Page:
Out of square miter gauges

I have both a Delta and a Rockwell miter gauge, neither of which has a vertical face square to the saw table, Before I do something dumb in modifying them is there a reason why the angle to the saw table should be around 88 degrees or so?
Joe
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Joseph wrote:

I think it would be interesting to bring in a new (different) miter gauge to compare, and learn where the problem really is. I would take several measurements (along the top), using each one. I suspect the results will be different, and then you will have isolated your problem. If the results are not different, then you still will have isolated your problem. I would put a face on the miter gauge and adjust the face.
Bill
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Bill wrote:

Hmm.. I see I really didn't answer your question. Sorry, I don't have the answer.
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Joseph wrote:

Interesting. I have never measured the vertical angle on my gauges. I can't think right off of any use I have made of a miter gauge where 2 degrees off vertical would make a difference.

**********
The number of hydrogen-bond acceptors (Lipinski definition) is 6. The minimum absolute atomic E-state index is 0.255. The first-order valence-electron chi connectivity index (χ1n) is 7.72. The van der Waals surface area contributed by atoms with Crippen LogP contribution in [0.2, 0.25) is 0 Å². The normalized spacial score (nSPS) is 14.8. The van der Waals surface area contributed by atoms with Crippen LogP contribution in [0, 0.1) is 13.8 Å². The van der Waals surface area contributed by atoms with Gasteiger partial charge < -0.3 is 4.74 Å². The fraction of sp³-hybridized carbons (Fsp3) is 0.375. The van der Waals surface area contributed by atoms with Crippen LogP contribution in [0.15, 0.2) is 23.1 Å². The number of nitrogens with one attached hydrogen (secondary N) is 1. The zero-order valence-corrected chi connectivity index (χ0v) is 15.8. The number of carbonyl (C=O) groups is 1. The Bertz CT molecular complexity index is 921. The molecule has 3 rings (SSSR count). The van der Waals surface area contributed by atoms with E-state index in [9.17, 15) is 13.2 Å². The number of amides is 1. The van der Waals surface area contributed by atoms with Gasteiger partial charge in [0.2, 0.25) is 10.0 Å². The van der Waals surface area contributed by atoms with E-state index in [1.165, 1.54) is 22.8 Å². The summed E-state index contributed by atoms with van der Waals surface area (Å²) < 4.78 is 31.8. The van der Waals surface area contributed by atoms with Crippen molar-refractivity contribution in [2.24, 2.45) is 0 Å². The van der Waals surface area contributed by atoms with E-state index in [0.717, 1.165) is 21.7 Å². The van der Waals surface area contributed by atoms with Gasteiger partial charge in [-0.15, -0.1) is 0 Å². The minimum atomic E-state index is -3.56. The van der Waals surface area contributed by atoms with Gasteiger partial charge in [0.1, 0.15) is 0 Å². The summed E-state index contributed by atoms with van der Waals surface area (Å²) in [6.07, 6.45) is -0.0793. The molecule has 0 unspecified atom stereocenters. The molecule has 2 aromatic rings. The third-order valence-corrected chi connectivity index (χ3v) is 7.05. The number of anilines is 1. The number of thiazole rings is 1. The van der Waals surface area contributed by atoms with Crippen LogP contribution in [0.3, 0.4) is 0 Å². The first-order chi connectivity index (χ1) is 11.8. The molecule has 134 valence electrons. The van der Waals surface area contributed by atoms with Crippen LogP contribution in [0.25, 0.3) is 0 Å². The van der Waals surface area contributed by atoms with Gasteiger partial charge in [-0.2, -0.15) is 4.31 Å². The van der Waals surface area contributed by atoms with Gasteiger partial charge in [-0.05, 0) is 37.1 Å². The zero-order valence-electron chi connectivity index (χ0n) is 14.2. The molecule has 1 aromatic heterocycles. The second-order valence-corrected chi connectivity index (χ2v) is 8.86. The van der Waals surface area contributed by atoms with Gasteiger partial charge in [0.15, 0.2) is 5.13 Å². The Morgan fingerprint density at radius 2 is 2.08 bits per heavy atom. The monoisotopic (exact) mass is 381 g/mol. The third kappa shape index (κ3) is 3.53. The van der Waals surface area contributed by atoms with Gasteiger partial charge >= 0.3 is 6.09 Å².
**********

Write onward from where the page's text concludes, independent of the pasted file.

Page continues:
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On 7/18/2012 8:52 PM, G. Ross wrote: ...

Well, a angle cut for a multi-sided box won't be square if the fence isn't vertical...by the time you add that up for eight faces of an octagon, it'll be pretty apparent...
The Delta from the old 1/2" spindle shaper ca. '75 and the Powermatic supplied w/ the Model 66 (ca. 82(?)) are both close enough I've never noticed an issue and have used them enough would surely have found it by now though I've never actually measured.
The one that bugs me is the sides of the fence on the Model 66 aren't vertical (nor adjustable)...
--



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On 7/18/2012 6:34 PM, Joseph wrote:

Not very good castings.
They need to be 90.. Put a face on it that brings it to 90. Just attach a wood face with a 2 degree bevel.
Just get it to 90.
it should be square to the table for proper cutting of pieces put on edge for tenon cutting and such.
Anything not fully cut through that is clamped to the miter gauge would be off by 2 degrees.
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On 7/18/2012 10:15 PM, tiredofspam wrote:

BTW if it is of any consolation, my incra wasn't 90. I have shims behind the fence to keep it at 90. Rather than remove the angle iron and lose my 90 and have to regain it. I found the miter was 90 but not the fence. so simple plastic shims fixed that. Mine was leaning back away from the blade.
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On Thu, 19 Jul 2012 11:24:19 -0400, tiredofspam <nospam.nospam.com> wrote:

My Incra is the same. The sheet metal flexes too much to keep that angle perfect. The JessEm is much better.
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On Jul 18, 9:15pm, tiredofspam <nospam.nospam.com> wrote: